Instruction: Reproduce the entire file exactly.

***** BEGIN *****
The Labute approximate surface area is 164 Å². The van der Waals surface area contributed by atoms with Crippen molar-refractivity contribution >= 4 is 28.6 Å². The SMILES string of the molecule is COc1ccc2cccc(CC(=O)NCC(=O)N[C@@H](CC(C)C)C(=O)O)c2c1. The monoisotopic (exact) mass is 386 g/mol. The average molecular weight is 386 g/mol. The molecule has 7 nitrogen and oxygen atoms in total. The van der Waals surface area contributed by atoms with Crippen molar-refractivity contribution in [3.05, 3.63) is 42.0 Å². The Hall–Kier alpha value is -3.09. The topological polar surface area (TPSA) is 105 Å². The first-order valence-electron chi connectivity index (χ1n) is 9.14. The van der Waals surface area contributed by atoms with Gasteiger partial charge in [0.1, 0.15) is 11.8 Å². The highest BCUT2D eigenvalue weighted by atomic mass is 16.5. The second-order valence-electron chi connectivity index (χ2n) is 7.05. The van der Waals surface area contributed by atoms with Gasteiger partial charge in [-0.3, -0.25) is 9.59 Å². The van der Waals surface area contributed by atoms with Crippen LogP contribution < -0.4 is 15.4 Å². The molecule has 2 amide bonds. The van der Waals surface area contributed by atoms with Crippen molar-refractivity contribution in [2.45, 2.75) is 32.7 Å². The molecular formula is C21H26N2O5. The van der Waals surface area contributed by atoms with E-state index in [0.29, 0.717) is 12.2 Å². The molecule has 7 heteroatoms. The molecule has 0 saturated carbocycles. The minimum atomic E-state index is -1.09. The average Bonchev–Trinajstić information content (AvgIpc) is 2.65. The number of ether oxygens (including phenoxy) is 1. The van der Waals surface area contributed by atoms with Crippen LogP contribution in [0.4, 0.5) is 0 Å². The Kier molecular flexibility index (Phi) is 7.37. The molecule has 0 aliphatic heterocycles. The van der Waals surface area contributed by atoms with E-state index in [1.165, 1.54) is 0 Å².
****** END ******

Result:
The Labute approximate surface area is 164 Å². The van der Waals surface area contributed by atoms with Crippen molar-refractivity contribution >= 4 is 28.6 Å². The SMILES string of the molecule is COc1ccc2cccc(CC(=O)NCC(=O)N[C@@H](CC(C)C)C(=O)O)c2c1. The monoisotopic (exact) mass is 386 g/mol. The average molecular weight is 386 g/mol. The molecule has 7 nitrogen and oxygen atoms in total. The van der Waals surface area contributed by atoms with Crippen molar-refractivity contribution in [3.05, 3.63) is 42.0 Å². The Hall–Kier alpha value is -3.09. The topological polar surface area (TPSA) is 105 Å². The first-order valence-electron chi connectivity index (χ1n) is 9.14. The van der Waals surface area contributed by atoms with Gasteiger partial charge in [0.1, 0.15) is 11.8 Å². The highest BCUT2D eigenvalue weighted by atomic mass is 16.5. The second-order valence-electron chi connectivity index (χ2n) is 7.05. The van der Waals surface area contributed by atoms with Gasteiger partial charge in [-0.3, -0.25) is 9.59 Å². The van der Waals surface area contributed by atoms with Crippen LogP contribution < -0.4 is 15.4 Å². The molecule has 2 amide bonds. The van der Waals surface area contributed by atoms with Crippen molar-refractivity contribution in [2.45, 2.75) is 32.7 Å². The molecular formula is C21H26N2O5. The van der Waals surface area contributed by atoms with E-state index in [0.29, 0.717) is 12.2 Å². The molecule has 7 heteroatoms. The molecule has 0 saturated carbocycles. The minimum atomic E-state index is -1.09. The average Bonchev–Trinajstić information content (AvgIpc) is 2.65. The number of ether oxygens (including phenoxy) is 1. The van der Waals surface area contributed by atoms with Crippen LogP contribution in [0.4, 0.5) is 0 Å². The Kier molecular flexibility index (Phi) is 7.37. The molecule has 0 aliphatic heterocycles. The van der Waals surface area contributed by atoms with E-state index in [1.165, 1.54) is 0 Å².